Like any responsible writer, Deepali Gupta steers clear of speculation and points to what the available information says, thus demonstrating a journalist’s even-keeled outlook towards her subject matter.
Tata vs Mistry: The Battle for India’s Greatest Business Empire
by Deepali Gupta
A significant episode in a company’s life may produce two kinds of writing-- these are based on level of access to privileged information. The first kind has the company itself commissioning a writer; on offer is access to its boardrooms and archives. The price for such access? Circumscribed editorial freedom. Even censorship of unflattering information about the company when such information might hurt its business. This shows in the writing. At an extreme, commissioned writing is brand-building for the company concerned, and might not leave the reader any wiser.
A writer need not be ‘embedded’ in a company to write about it with insight; her writing can still be full of juicy detail. This kind of writing, which we are dealing with in the form of ‘Tata vs Mistry’, relies for the most part, on public information, so it tells the story more independently. As a corporate, the Tata group is mandated by law to regularly update the public record with key information about its functioning. Added to such information are thousands of pages of documents and submissions to the courts that were produced through its legal conflict with Cyrus Mistry, its one-time chairman, who was removed from his position. There’s more, however; added to these sources are the writer’s own, coming from her career as a business journalist. According to the writer, around fifty people were interviewed for purposes of researching the book.
Therefore, the reader will expect this book to answer the question adequately: Why did Ratan Tata have a falling-out with Cyrus Mistry, the man who succeeded him as executive chairman of Tata Sons, and who was the so-called son he never had?
By way of answer, Gupta speaks of three forces feeding the conflict: “… inter-personal friction between Cyrus Mistry and Ratan Tata; what the role of the (Tata) Trusts should be in the running of Tata Sons and Tata Group companies; and, lastly… how the Tata Group should be turned around.”
Both through text and subtext, Gupta underlines these three forces. The book, until roughly its midpoint, is a chronological account of the conflict from the time of Mistry’s removal as chairman, though it also segues into flashbacks of corporate history. After the midpoint, though, the book becomes an analytical report of, mostly though not exclusively, the business decisions that contributed to the Mistry-Tata conflict-- including the purchase of Corus, the steel manufacturer in the UK; the ill-fated Nano car project; the disastrous Tata Docomo venture; and, of course, the Air Asia venture.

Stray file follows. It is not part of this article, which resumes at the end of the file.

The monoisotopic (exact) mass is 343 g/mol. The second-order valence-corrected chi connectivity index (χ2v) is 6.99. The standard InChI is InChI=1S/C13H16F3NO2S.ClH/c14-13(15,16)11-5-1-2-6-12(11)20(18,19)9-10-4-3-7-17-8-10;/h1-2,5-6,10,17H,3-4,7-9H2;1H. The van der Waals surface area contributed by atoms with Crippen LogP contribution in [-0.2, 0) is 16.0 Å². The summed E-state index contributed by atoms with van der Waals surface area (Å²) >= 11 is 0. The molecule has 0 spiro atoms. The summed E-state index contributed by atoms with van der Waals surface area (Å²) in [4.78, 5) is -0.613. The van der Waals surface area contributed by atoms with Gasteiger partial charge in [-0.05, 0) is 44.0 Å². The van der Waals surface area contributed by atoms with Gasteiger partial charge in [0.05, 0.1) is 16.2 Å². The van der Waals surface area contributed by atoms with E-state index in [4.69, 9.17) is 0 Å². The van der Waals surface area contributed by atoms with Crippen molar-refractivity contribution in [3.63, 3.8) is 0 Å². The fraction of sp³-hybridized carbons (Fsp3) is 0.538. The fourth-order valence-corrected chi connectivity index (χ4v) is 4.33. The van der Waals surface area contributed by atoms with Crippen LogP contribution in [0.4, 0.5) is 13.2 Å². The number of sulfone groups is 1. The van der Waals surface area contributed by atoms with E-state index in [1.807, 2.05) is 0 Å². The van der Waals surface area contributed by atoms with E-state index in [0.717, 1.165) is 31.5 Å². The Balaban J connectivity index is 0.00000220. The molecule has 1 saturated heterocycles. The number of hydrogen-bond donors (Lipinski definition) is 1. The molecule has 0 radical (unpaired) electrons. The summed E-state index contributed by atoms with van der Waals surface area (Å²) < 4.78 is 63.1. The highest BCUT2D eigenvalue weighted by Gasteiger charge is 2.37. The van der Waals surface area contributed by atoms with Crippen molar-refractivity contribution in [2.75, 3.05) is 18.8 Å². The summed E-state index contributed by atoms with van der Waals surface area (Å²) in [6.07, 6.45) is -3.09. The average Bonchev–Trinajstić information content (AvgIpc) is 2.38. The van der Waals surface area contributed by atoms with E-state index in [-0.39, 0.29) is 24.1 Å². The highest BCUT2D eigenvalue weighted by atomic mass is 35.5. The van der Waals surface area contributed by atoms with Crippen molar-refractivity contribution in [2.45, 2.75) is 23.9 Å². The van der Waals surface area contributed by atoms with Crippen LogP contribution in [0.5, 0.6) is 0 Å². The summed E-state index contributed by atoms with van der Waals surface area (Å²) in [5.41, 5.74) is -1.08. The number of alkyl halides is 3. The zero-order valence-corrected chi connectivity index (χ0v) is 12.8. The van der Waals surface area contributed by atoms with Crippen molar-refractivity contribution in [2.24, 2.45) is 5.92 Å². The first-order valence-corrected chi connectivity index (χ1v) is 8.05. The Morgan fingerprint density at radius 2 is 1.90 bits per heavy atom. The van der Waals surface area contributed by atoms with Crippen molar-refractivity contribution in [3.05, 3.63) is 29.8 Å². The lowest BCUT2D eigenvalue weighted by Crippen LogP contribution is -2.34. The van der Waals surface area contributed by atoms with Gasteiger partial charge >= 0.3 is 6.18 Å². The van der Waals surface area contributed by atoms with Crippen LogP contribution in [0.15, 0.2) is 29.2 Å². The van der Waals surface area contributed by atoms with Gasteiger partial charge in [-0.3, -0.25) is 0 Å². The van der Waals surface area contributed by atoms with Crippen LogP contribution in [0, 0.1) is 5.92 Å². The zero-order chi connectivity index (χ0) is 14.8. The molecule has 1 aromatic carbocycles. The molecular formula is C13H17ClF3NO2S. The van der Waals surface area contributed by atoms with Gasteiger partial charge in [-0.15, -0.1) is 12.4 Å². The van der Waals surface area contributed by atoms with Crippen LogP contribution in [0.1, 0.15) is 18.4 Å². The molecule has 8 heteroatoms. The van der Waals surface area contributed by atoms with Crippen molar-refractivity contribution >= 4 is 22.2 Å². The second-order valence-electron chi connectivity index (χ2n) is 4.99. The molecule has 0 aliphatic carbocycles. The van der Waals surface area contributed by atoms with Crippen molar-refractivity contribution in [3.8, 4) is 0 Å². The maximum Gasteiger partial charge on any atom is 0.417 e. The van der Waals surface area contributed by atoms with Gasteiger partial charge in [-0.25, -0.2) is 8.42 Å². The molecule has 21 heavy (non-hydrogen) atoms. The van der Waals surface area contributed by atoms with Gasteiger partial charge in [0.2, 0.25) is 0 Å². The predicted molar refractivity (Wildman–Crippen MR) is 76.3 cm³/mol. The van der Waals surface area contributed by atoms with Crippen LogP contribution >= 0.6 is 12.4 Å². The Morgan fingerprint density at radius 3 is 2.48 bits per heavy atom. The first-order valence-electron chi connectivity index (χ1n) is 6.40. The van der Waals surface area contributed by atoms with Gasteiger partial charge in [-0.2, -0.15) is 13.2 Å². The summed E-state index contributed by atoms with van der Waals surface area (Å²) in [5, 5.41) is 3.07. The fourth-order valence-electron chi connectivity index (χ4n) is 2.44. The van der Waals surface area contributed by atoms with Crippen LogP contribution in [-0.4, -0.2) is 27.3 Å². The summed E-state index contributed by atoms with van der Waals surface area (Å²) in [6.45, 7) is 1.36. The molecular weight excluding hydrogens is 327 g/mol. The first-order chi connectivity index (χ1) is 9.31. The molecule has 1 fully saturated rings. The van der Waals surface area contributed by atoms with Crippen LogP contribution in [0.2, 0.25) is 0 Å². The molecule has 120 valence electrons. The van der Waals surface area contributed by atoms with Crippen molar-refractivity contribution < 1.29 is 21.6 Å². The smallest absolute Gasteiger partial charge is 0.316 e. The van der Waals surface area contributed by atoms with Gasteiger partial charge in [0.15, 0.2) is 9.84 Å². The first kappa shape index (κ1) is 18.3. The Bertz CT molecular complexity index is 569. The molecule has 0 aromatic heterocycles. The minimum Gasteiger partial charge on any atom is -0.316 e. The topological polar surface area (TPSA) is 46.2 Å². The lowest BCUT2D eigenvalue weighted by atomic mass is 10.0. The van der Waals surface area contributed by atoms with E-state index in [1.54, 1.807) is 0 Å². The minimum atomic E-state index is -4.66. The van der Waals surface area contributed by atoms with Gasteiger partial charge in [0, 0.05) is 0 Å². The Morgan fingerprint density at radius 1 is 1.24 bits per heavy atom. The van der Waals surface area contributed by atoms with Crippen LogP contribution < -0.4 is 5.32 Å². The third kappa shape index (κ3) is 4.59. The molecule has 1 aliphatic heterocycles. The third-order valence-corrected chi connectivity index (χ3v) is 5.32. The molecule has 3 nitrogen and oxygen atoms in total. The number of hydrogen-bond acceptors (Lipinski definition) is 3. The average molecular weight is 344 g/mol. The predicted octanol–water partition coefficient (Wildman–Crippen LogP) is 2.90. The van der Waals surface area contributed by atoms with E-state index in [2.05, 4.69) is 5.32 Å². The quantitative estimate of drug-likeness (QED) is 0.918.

More than cold facts and numbers
This thoroughly researched book is not mostly about cold facts and numbers, however. The reader who reads closely should be able to guess the psychological factors motivating the protagonists, namely, Tata and Mistry. Some available insights could be, how conflicting interests play out in the boardroom, and how personal psychology impacts a corporate’s trajectory. Like any responsible writer, Gupta steers clear of speculation (as should we) and points to what the available information says, thus demonstrating a journalist’s even-keeled outlook towards her subject matter.
As for the writing, for the most part, Gupta has a winning style. Where a sensationalist, screechy narration would have turned the story into a soap opera, the matter-of-fact and restrained voice of Gupta’s is well-pitched enough to present, with decorum and gravitas, a serious episode in contemporary business history. She has the newspaper writer's flair for snappy, pacy, economical language. Using this she controls her narrative, making it tick along without being hurried.
As to the flow of the book, she structures it fairly richly. Into it she folds the brief career profiles of Tata and Mistry, the brief histories of their respective companies, and also provides adequate stage time for the secondary characters, such as the directors of Tata group companies. All in all, the book’s structural elements, for the most part, are arranged in pleasing proportions.
The omissions in the book must, however, be flagged. For one, it’s fair to say that the Tata-Mistry conflict may have come to the detriment of a chunk of Indian industry in general and the Indian stock market in particular, though of course, the markets recovered later. So, there may have been economic consequences of the conflict. Moreover, the conflict may well have impacted the way Indians viewed their industrialists and leaders of companies; these are cultural consequences. The writer mentions these things in passing. It would have been worthwhile, therefore, to add to this otherwise engrossing book the common investor’s perspective as well. History is not only about leaders and kings, is it?
Secondly, the book offers no case studies about other incidents involving prominent Indian companies where the leader was removed. Admittedly, that subject is murky and also hard to investigate. Also, that may not have been the writer’s brief. But it would have enriched the book and given the reader even greater perspective. While cultural analysis is not expected of a business writer, some amount of it, if possible, would have given more elevation to this well-researched, well-structured and eminently readable narrative. It is a recommended addition to your business bookshelf.
Suhit Kelkar is a freelance Journalist. He is the author of the poetry chapbook named The Centaur Chronicles.